Whenever we are shaken by the sudden death of many of our compatriots, we hold the same conversation. Who is to blame? Today’s government or the previous ones? The victims themselves, the state, or some other agent – capitalism, foreign forces? And each time we see how divided we are, how we disagree over everything. Our narratives of the past are different, as is our reading of the present. We cannot agree on the roots of the present crisis, nor how to get out of it, nor why it seems to have no end. We cannot honor our dead with the appropriate sense of responsibility and respect: If we do not wave them about like revolutionary banners we want to bury them deep in the dark, judging them not on the basis of how they died and why but on who we are and what we think is in our best interests.
The 21 who drowned in western Attica a few days ago are among the orphan dead. Like those who burned to death in the forest fires in Ilia, southern Greece, in 2007 and in the Marfin Bank branch in Athens in 2010, like the many other victims of accidents and violence whose names did not become well known nor their martyrdom turned into song. The 21 found themselves facing death without warning, without a way out. Drivers passing through and residents in their homes became one in the water, the mud, the debris of the torrent of bad luck and national malfunction. They were victims not only of the extreme weather but because of the negligence of others – many, specific others who did not do what they ought to have done to contain the damage that rain could cause, to protect roads and communities, to warn residents and travelers of the dangers. This conversation, too, is held after every disaster. And the causes are always the same: sloppiness, arrogance, lack of self-discipline, sloth, passing the buck, meaningless disputes, red tape, inertia.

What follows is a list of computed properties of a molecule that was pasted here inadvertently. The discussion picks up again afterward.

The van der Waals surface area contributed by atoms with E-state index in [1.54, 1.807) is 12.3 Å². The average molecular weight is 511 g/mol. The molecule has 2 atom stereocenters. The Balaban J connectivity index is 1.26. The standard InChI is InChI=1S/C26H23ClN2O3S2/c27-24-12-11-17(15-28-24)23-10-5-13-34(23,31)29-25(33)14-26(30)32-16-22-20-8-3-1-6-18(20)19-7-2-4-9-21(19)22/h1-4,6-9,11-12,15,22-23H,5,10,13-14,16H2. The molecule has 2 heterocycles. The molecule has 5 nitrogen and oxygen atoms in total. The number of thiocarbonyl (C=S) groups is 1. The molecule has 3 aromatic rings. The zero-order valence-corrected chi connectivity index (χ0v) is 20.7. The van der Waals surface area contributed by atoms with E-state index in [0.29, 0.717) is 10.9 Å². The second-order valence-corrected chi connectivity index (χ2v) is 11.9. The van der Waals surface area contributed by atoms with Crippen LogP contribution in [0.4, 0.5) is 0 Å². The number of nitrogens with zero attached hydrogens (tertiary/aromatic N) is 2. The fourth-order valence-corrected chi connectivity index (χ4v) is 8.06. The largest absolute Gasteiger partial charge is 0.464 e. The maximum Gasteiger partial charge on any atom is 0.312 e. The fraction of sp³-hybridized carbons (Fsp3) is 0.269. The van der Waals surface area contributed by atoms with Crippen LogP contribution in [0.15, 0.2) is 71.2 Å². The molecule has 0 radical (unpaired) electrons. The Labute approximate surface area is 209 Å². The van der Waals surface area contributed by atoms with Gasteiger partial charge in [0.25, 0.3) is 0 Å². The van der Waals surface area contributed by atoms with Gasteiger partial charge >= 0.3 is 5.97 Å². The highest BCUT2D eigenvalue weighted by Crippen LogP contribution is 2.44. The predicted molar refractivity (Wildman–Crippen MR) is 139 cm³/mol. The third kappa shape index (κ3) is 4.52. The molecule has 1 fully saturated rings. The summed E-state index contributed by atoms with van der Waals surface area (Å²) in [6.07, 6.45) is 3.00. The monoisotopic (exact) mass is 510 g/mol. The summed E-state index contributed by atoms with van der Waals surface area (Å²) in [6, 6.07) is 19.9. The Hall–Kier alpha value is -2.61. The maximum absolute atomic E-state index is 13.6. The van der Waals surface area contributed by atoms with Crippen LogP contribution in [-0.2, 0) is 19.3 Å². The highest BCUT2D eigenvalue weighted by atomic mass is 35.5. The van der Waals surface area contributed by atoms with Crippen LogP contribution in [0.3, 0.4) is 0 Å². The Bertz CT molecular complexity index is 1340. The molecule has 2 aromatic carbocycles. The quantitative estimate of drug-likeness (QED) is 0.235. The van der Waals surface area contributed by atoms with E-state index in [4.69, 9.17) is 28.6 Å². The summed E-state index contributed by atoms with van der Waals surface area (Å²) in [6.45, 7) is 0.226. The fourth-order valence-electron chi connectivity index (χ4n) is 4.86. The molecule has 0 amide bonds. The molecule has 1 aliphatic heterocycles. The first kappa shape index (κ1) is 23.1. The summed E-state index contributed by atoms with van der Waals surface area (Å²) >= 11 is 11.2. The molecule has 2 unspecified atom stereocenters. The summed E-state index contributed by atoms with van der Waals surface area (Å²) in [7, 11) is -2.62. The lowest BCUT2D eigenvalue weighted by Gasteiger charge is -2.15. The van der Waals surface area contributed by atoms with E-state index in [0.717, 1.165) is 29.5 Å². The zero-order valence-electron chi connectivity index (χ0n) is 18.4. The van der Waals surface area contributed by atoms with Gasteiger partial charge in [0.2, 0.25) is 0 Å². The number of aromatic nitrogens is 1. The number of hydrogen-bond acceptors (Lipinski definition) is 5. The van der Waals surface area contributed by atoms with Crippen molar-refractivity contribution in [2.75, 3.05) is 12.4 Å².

The 21 of western Attica did not belong to a specific party, their death was not the act of some class enemy who could be vilified. They just happened to live in this country, continually in the shadow of disaster, and their deaths were avoidable. Of course, today’s government and previous ones share responsibility; the greater burden, though, is always on those currently in office. Who today are those who reply with the tried-and-tested “Others are to blame,” who know better than others how to deify their own dead and to ignore the rest.
The orphaned dead, though, are not forgotten. Left to their fate, exposed to every danger, they stand silent witness for us, they represent us, the many.